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Social Return on Investment and Benefit-Cost Analysis: What is the Difference?

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“It is better to be vaguely right than precisely wrong”, so said the famous economist, John Maynard Keynes. Is this the right attitude to take when measuring the non-marketed social benefits from social services programs? Or should all possible effort be expended to precisely quantify the benefits and costs of a social services program? I would argue that it isn’t possible to precisely quantify social benefits because of the difficulty of collecting data. However, that doesn’t mean that we should accept that a social benefit is material without some transparency. And this is where the Social Returns on Investment (SROI) methodology can help improve the rigour of investment decision-making in social programs.

SROI has some superficial resemblance to benefit-cost analysis (BCA). Like BCA, the net benefits of the program (the social return on investment) can be expressed as a ratio such as ‘$x social benefits to $1 of costs’. However, there are some substantive differences with the methodology. First, is the focus on stakeholders’ views in collecting data. Stakeholders can include beneficiaries, investors or program staff. Stakeholders are the centre of SROI analysis. They help define how a program’s activities generate social change and therefore impact. They are the key source of data used to calculate the social value generated by a program. This differs from the BCA because it is possible to undertake one without speaking to a single stakeholder.

Second, non-marketed and therefore unquantified social benefits are more important than quantified economic and financial data. This is obvious, since the aim of SROI is to estimate the value of social benefits created from a program. It would be pretty pointless only including quantified economic and financial data if there was no relationship to the social benefits being created. This is where it is important to include the stakeholders in understanding the magnitude of the impact. For example, expressing values in terms of items that the stakeholder use can be used to implicitly quantify social benefit. An example, is where stakeholders valued increased happiness as equivalent to going on an overseas holiday (around $5000). This is an example of choice modelling. Other non-market valuation technique such as revealed preferences and stated preferences can also be used. Unlike BCA, the SROI must include financial valuation of social benefits. In many BCA reports, social benefits and costs are often relegated to the ‘qualitative discussion’ section of the report and are effectively omitted from the analysis. SROI forces the analyst to explicitly includes social benefits and justify the valuation.

Third, SROI can comfortably incorporate subjective data. Indeed, the valuation from stakeholders may be completely subjective and based on their personal frames of references and experiences. As mentioned before, SROI places stakeholders in an almost sacrosanct position of the analysis. The SROI analyst has a responsibility to eliminate their own and the stakeholders’ bias but this may not be always possible. In the end, if the objective is to value the impact on stakeholders, wouldn’t the stakeholders’ perspective be the most important? Arguably, BCA is also not free of subjectivity. Choice of assumptions, time period and variables can lead to wildly variable results on the same program.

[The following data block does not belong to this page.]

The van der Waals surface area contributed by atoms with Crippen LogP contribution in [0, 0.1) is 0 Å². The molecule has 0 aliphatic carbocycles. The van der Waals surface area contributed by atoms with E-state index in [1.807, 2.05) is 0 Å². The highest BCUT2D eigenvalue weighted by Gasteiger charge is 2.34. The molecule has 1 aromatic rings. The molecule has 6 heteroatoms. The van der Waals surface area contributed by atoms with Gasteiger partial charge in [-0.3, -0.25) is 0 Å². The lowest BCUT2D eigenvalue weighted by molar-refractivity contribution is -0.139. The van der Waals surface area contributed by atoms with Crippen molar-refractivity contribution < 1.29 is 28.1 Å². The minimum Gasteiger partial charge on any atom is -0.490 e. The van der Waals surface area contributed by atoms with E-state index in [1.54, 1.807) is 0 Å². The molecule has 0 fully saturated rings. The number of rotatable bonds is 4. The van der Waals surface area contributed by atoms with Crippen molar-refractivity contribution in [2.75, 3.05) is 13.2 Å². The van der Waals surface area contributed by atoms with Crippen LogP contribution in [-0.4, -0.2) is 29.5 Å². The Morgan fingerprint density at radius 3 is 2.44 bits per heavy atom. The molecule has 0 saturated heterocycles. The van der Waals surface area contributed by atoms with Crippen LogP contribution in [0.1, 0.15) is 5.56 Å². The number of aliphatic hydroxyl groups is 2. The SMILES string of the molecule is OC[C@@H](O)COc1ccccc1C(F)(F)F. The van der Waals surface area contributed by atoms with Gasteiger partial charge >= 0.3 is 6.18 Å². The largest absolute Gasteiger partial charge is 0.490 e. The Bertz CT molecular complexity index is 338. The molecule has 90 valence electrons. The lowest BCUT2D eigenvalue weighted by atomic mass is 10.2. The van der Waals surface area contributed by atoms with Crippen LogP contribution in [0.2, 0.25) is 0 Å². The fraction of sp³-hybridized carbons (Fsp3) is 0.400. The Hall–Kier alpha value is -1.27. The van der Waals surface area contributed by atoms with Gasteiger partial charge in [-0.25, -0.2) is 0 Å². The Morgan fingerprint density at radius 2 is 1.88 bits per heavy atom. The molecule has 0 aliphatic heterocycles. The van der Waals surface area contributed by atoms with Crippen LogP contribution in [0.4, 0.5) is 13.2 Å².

Finally, SROI analysis explicitly accounts for deadweight, attribution, displacement and drop off. Deadweight is whether or not the value would have been created anyway. Attribution (or contribution) is how much can be directly attributed to the program in question. Displacement is whether the program didn’t actually change behaviours but instead forced the targeted behaviours to move to another location. And drop-off is how quickly the benefits dissipate. This places the onus on SROI analysts to justify that the social program is the key catalyst for the social value creation. This also has the useful function of helping identify potential collaborators (in terms of attribution) or potential design flows. Deadweight, attribution, displacement and drop-off are expressed as percentages which are used to weight the social benefit valuation. Thus, it is possible for social value to be reduced to zero if it is found that the social value would have happened anyway, or there are many other duplicate programs, or if the targeted behaviour moved or if there is rapid drop-off in benefits. In BCAs, there isn’t a convention to include such explicit weightings. Instead, these effects are taken account within the modelling of the benefits which may make it difficult to understand the assumptions used.

The great strength of SROI is that it requires rigorous analysis of how social value is created from a specific program. Compared to BCAs, SROIs place less emphasis on technical modelling but places higher priority on stakeholders’ perspectives for calculating social value. The engagement of stakeholders also strengthens the analysis in my view because it gains the insights from the ‘customers’ and stakeholders of the service. After all, the customer is always right, right?